The founder of online job search and software company Snagajob said he will maintain an active role in the company even though he is stepping aside as its chief executive officer.
Shawn Boyer, who started Snagajob in 2000 and has led the often praised company ever since, is relinquishing day-to-day management duties to a 25-year tech industry veteran with experience building startup ventures into global firms.
The Henrico County-based company also said it might conduct an initial public offering of stock in the next two to three years.
“These next two years are going to be very critical for us to do the things we need to do to make the next step as a company,” said Boyer, who will become Snagajob’s chairman.
Replacing him as CEO in April will be Peter Harrison, the former chief executive of McLean-based GlobalLogic, a software research and development services company.
During Harrison’s tenure as CEO from 2002 to 2012, GlobalLogic grew from 20 people to more than 6,000 workers with international operations. He is GlobalLogic’s current board vice chairman.
Harrison was traveling Wednesday and could not be reached for comment.
Boyer, 41, told employees at the company’s Innsbrook Corporate Center offices of the changes late Wednesday morning.
The change will allow Boyer to focus his time on strategy and long-term business development, he said.
“It will be an active chairman role,” Boyer said. “I will be here every single day. I will be able to spend more time with clients and prospects.”
Boyer, the U.S. Small Business Administration’s National Small Business Owner of the Year recipient in 2008, said the timing was right to hire a new CEO because Snagajob is considering an IPO in the next two to three years.
“There is no guarantee that will happen, and it is not the end-all and be-all for us as a company,” he said. “But it is one of the ways for us to continue to maximize the potential opportunities we have.”
The company needed a CEO with a “proven track record” of building businesses from small to midsize operations into much larger ventures, Boyer said.
A native of the United Kingdom with a degree in software engineering, Harrison has been in leadership roles at several technology companies that grew quickly and went public.
Before joining the still private GlobalLogic, he was a senior vice president at Versata, a provider of business automation software. Versata had an initial public offering in 2000 after posting 50-fold revenue growth in four years.
Harrison also co-founded and was vice president at Seer Technologies, which posted revenue of $120 million after five years in business, leading to an IPO in 1995.
Harrison also will join Snagajob’s board of directors, which will have six members, including representation by the company’s investors.
Snagajob has received private equity funding of about $14 million from firms such as Adams Street Partners, Baird Venture Partners and C&B Capital. In early 2011, the company announced a $27 million investment led by August Capital, a Silicon Valley-based venture capital firm.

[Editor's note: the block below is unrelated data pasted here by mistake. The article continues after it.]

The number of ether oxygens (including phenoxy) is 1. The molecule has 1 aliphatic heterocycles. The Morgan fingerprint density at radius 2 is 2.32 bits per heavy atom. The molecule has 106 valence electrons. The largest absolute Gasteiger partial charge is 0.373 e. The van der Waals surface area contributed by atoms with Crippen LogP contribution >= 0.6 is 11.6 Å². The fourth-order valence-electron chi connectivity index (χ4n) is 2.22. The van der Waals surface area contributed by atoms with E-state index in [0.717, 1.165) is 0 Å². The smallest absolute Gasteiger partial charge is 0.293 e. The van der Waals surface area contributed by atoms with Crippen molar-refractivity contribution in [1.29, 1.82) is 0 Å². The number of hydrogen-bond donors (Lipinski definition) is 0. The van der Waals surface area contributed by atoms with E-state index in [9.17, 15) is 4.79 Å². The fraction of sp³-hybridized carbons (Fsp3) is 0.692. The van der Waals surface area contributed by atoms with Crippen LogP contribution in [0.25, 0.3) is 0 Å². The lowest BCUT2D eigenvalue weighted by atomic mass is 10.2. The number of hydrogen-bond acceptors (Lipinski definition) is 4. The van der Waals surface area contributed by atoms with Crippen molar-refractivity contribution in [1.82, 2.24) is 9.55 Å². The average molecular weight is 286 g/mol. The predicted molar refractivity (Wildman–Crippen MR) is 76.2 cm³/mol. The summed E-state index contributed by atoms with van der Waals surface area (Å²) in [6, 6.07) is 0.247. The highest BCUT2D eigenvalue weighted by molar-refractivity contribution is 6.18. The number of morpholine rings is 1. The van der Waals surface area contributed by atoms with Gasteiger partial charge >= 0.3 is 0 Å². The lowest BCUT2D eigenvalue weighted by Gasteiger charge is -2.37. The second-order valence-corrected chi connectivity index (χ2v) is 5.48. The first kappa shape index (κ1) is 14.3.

Private equity funding can often “change the equation” when it comes to a company’s growth expectations, said Richard Coughlan, senior associate dean of the University of Richmond’s Robins School of Business.
“At some stage in a company’s development, it may become apparent either to the founder of the company or the investors that a change in day-to-day leadership is more likely to lead to the growth that they seek,” Coughlan said.
Snagajob carved out a niche market by focusing on matching businesses with job seekers looking for hourly or part-time work.
Since 2009, the company also has devoted resources to developing software designed to help businesses with human resources management, such as recruiting, hiring and training. More recently, the company has developed tools designed to help businesses recruit and hire hundreds of employees in a short period of time.
“One big (strategic) aspect is to continue to build our software suite,” Boyer said. “There are a number of different solutions that we will continue to add on the software side.”
Boyer came up with the idea for an online job search site focused on hourly positions in 1999 when a friend was looking for a summer internship. Boyer searched online for places to apply but found that most job search sites were focused more on salaried and professional jobs than part-time jobs or internships.
Snagajob.com went live online in May 2000. Boyer moved the company from Williamsburg, where he is from and where his parents lived, to Henrico County in July 2001.
The company says it now has more than 40 million registered online users and has helped 45,000 businesses recruit and hire employees.
Snagajob does not disclose its sales and profits, but Boyer said the company is profitable and its revenue has doubled every two to three years.
The company also did not disclose precise employment numbers but said it has a staff “north of 200.”
In June 2012, Snagajob disclosed that it had cut 17 jobs, but Boyer said the cuts were the result of eliminating an unprofitable sales line and not because of the economy.
Known for a quirky and fun-focused office culture, Snagajob in 2011 was named the best small company in the U.S. to work for by the Chicago-based Great Place to Work Institute.